Soft drink consumption linked to risk of early death

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"This doesn't mean that soft drinks cause early death as in these types of studies there are other factors which may be behind the association we observed". "Soft drinks are safe to consume as part of a balanced diet and the authors of this study acknowledge their research does not indicate otherwise".

Dr Jonathan Pearson-Stuttard, Co-author of the study and Wellcome Trust Clinical Research Fellow from Imperial College London's School of Public Health said: "This study adds to the growing body of evidence that suggests possible negative associations between soft drinks and common causes of deaths such as heart disease and stroke".

Additional studies are now needed to examine the long term health consequences of specific artificial sweeteners that are commonly used in soft drinks, such as aspartame and acesulfame potassium, he said.

The brand new analysis discovered loss of life charges amongst these consuming a minimum of two eating regimen drinks a day have been 26 per cent greater than amongst those that had lower than one month.

The latest research, published in the medical journal JAMA Internal Medicine on Tuesday, tried to find a direct association between soft drink consumption and mortality.

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Meanwhile, sugar-sweetened soft drinks were associated with a higher risk of death from the digestive disease. Then, they were asked to fill out a questionnaire about their alcohol intake, smoking habits, educational level and physical activity.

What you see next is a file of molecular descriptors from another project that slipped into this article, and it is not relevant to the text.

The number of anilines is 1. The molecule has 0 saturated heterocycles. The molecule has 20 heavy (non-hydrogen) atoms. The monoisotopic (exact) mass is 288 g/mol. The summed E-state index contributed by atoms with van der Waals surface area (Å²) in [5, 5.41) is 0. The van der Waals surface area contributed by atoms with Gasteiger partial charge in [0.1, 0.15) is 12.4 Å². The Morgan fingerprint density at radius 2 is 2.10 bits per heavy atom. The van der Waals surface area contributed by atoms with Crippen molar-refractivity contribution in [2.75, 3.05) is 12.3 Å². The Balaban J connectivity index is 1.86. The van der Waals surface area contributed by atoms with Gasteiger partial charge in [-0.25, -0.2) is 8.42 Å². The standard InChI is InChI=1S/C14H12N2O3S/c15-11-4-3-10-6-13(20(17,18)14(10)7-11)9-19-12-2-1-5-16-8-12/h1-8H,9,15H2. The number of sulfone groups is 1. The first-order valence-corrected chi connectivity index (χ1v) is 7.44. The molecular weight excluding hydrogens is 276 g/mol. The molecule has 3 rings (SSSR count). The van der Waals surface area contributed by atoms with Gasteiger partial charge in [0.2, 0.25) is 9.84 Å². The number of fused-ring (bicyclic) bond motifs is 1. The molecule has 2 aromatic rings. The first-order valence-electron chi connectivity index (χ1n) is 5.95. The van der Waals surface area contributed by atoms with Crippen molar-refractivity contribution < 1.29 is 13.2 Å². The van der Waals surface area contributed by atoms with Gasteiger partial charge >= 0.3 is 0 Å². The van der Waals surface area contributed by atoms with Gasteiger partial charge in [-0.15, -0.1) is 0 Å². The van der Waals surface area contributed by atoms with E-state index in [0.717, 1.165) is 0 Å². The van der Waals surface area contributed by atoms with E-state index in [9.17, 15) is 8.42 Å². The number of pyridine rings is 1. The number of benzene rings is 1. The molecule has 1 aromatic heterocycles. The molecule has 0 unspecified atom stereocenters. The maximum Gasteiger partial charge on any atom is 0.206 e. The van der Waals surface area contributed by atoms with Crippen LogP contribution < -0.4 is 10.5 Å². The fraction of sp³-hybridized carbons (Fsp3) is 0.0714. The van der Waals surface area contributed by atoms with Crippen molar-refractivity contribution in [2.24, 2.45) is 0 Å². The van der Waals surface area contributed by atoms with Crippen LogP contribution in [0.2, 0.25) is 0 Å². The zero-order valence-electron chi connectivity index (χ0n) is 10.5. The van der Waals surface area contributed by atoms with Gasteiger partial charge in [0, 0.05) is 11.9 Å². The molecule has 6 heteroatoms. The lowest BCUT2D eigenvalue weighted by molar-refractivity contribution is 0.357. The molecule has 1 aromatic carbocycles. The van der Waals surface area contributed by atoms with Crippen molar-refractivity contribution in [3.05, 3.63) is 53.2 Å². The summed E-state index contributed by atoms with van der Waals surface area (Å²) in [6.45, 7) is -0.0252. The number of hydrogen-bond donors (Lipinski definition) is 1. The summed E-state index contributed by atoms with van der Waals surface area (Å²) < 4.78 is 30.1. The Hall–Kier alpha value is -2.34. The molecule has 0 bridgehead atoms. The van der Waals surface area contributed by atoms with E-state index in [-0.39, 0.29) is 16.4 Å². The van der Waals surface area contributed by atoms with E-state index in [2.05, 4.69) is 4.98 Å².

They assessed more than 105,000 French adults (the majority of whom were women) with an average age of 43. Of all 451,743 participants in the study, a total of 41,693 died during the research period.

The large European study found people who have more than two sodas a day - with or without sugar - had a higher risk of dying over about 16 years than people who sipped the fizzy beverages less than once a month.

Greater consumption of sugar-sweetened and artificially-sweetened soft drinks is linked to a higher incidence of all-cause mortality, researchers have warned.

Registered dietitian Samantha Heller, from NYU Langone Health in New York City, said many factors may contribute to the link between soda consumption and risk of death. "Also, in our study, high soft drinks consumers had higher body mass Index (BMI) and were also more likely to be current tobacco smokers", Murphy added. "However, we can not rule out the possibility that these factors were influencing our findings, hence we can not say the associations we observe are causal".

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